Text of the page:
Conveniently Zuma, who has on several previous occasions sued Zapiro over his caricatures of him, now emphasises the importance of the freedom of the press, which probably means that the present kerfuffle will blow over, and is probably a good sign that no legal action will be taken, but simultaneously underscores the hypocritical nature of the most powerful man in, and virtually certain coming president of, South Africa.

    Re: The Graphic Novel Tradition

    Following last week’s post on the notion of a ‘graphic novel tradition’ in comics, French comics journalist and connoisseur Xavier Guilbert of the distinguished comics website du9 and I have corresponded on the implications of seeking to take the term seriously as a means of identifying and describing a certain way of thinking about the comics medium and how it has developed historically.

    As these things tend to do, the discussion was ended up a rather sprawling affair touching on aspects of the Franco-Belgian tradition, as well as how the term might be applied to Japanese comics. We hope you’ll enjoy, or at least take away something of interest from this. And, in any case, do let me know what you think about these issues!

    Hype: Mixed Double/JFK

    I dag udkommer en af årets sjoveste danske tegneserier, Mixed Double af Johan F. Krarup. Krarup har i løbet af 2008 markeret sig som den suværent mest produktive danske tegneseriefortæller, i januar med humor-samlingen Brunt (Brun Blomst), i juni den selvbiografiske Pibemanden (Aben Maler) og ‘No Title’ i antologien Son of a Horse vol. 2 (Son of Horse) og nu, med den 88-sider lange Mixed Double, understreger han sin position som en af tidens førende tegneseriefortællere. Metabunkeren tog en lille snak med ham i anledning af dagens udgivelse:

    Johan F. Krarup, fortæl om Mixed Double. Hvad er der på spil?

    Mixed Double handler ikke om tennis, men er en undskyldning for at lave et clash mellem fire ustabile mennesker. Jeg har givet hver af dem et handicap, som jeg udfordrer og undersøger gennem tegneserien. Der er en fx nørdet fingerbølsamler (han kunne også have været tegneseriesamler), der bor hos sin mor og er seksuelt uerfaren. Og så er der lystløgneren, den højtuddannede pige fra ‘den kreative klasse’ med eget galleri og egne komplekser og endelig mund- og fodmaleren, hvis personlighed er ligefrem og kynisk, men som for mig selv er svær at blive klog på.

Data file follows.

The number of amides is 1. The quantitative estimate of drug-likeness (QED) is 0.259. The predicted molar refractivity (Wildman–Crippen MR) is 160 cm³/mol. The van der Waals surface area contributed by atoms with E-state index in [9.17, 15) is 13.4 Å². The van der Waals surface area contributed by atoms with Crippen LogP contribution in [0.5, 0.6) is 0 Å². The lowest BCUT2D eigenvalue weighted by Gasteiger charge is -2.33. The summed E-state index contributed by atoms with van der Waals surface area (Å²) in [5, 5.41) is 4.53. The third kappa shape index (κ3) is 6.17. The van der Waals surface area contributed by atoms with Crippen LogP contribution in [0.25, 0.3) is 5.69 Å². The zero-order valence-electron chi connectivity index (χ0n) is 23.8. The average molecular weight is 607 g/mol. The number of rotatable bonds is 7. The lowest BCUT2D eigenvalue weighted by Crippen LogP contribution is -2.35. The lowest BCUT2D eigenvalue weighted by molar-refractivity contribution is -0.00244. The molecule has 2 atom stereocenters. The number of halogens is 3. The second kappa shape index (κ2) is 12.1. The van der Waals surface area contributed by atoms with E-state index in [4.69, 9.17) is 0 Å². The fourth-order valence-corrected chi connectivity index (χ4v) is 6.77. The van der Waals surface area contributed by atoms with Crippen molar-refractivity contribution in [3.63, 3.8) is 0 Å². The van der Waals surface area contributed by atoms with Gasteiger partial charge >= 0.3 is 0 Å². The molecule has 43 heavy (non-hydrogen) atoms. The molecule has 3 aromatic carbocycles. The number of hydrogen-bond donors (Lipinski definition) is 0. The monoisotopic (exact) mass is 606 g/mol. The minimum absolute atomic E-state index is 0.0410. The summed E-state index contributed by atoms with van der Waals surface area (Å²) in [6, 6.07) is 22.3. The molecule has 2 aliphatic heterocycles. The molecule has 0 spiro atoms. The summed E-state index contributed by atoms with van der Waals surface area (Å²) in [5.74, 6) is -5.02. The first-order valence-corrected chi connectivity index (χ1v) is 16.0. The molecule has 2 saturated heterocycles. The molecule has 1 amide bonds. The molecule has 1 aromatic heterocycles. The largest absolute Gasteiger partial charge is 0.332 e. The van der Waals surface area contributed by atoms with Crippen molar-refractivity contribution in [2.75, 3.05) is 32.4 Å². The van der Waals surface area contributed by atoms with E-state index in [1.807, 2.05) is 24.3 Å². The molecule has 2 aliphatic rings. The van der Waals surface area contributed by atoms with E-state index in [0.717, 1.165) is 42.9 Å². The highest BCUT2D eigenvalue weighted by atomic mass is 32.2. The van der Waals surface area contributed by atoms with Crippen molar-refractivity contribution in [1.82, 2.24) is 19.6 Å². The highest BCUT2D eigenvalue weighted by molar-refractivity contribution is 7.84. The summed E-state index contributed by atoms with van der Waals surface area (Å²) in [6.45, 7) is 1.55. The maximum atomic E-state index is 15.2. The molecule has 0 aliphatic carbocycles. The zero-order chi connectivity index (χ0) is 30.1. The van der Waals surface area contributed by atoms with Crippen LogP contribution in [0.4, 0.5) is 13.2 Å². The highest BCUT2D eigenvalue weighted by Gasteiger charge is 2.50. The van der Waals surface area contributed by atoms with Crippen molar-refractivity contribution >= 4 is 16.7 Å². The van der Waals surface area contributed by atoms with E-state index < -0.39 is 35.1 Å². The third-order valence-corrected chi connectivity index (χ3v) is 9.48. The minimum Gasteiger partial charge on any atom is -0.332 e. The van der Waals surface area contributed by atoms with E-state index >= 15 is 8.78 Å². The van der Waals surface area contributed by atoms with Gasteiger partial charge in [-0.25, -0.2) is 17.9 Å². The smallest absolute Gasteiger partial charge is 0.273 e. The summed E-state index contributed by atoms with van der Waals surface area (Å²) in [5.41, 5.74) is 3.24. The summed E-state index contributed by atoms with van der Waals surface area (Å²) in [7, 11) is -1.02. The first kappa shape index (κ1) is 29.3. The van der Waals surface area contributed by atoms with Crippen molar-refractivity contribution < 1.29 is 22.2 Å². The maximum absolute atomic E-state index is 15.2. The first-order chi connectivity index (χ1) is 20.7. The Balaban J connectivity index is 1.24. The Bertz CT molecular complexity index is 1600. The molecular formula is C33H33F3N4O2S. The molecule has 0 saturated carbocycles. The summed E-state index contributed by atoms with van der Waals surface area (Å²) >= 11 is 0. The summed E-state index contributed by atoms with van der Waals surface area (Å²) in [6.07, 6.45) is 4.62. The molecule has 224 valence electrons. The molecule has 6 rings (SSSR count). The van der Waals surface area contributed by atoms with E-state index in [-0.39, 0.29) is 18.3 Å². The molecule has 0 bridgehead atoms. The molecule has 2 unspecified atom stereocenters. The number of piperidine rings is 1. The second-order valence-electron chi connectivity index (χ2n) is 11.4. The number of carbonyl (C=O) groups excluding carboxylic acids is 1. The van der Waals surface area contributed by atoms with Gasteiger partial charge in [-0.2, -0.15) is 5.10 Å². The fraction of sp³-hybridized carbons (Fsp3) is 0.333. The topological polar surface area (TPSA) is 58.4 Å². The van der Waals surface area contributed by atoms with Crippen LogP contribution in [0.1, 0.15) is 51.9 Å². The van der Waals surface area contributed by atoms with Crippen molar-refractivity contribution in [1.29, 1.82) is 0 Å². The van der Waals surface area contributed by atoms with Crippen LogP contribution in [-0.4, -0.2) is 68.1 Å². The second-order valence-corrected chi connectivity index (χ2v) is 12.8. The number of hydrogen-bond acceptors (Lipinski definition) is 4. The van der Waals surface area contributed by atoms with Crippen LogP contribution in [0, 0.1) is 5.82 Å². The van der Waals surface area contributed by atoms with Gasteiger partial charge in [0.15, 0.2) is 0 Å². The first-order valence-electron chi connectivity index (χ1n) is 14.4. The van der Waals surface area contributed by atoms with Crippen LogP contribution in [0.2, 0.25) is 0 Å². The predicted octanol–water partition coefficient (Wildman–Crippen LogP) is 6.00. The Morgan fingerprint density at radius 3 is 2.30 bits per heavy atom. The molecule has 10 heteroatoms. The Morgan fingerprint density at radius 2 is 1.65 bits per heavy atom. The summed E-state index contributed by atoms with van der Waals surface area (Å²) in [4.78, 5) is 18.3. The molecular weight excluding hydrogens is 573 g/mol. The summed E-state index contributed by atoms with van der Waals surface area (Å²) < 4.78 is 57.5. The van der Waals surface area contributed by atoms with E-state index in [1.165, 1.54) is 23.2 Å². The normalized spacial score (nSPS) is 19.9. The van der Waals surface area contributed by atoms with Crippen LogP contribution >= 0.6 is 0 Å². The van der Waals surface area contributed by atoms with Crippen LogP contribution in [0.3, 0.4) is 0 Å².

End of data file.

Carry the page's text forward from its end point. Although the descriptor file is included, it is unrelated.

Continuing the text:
Biksen som Bastion

    Tegneserie-, SF- og spilbutikken Fantask overgår til ny ledelse pr. 1. oktober. Det er netop blevet annonceret, at stifterne Rolf Bülow og Søren Pedersen fra den dato trækker sig som ledere og overdrager faklen til Marit Nim, der efterhånden har arbejdet i butikken i 14 år og har administreret spilafdelingen en væsentlig del af den tid.

    Det lyder som en fornem løsning på den helt naturlige situation, at der måtte komme et generationsskifte i denne, en af de ældste og væsentligste institutioner i dansk tegneseriekultur. Rolf og Søren fortsætter i butikken nogen tid endnu og kan nu se frem til at se deres forretning videreført, også når de velfortjent trækker sig tilbage.

    Jeg tænkte jeg ville skrive lidt om, hvor meget Fantask har betydet for mig, og for dansk tegneseriekultur, men har ikke det store at føje til den tekst jeg skrev i anledning af butikkens 30-årsjubilæum tilbage i 2001 (oprindeligt trykt i Rackham #4), så den bringes hermed i ganske let redigeret udgave.

    Tillykke Rolf, Søren og Marit! Alt det bedste i fremtiden.

    Picks of the Week

    The picks of the week from around the web.

  • The Daily Show (above). Jon Stewart has really been on fire this week, what with the sideshow spectacle of Governor Palin’s nomination and the Republican National Convention. Bear witness and shudder. Also, read these scathing yet on point comments by Judith Warner and these hilarious ones by Maureen Dowd, and these sober ones by Gloria Steinem.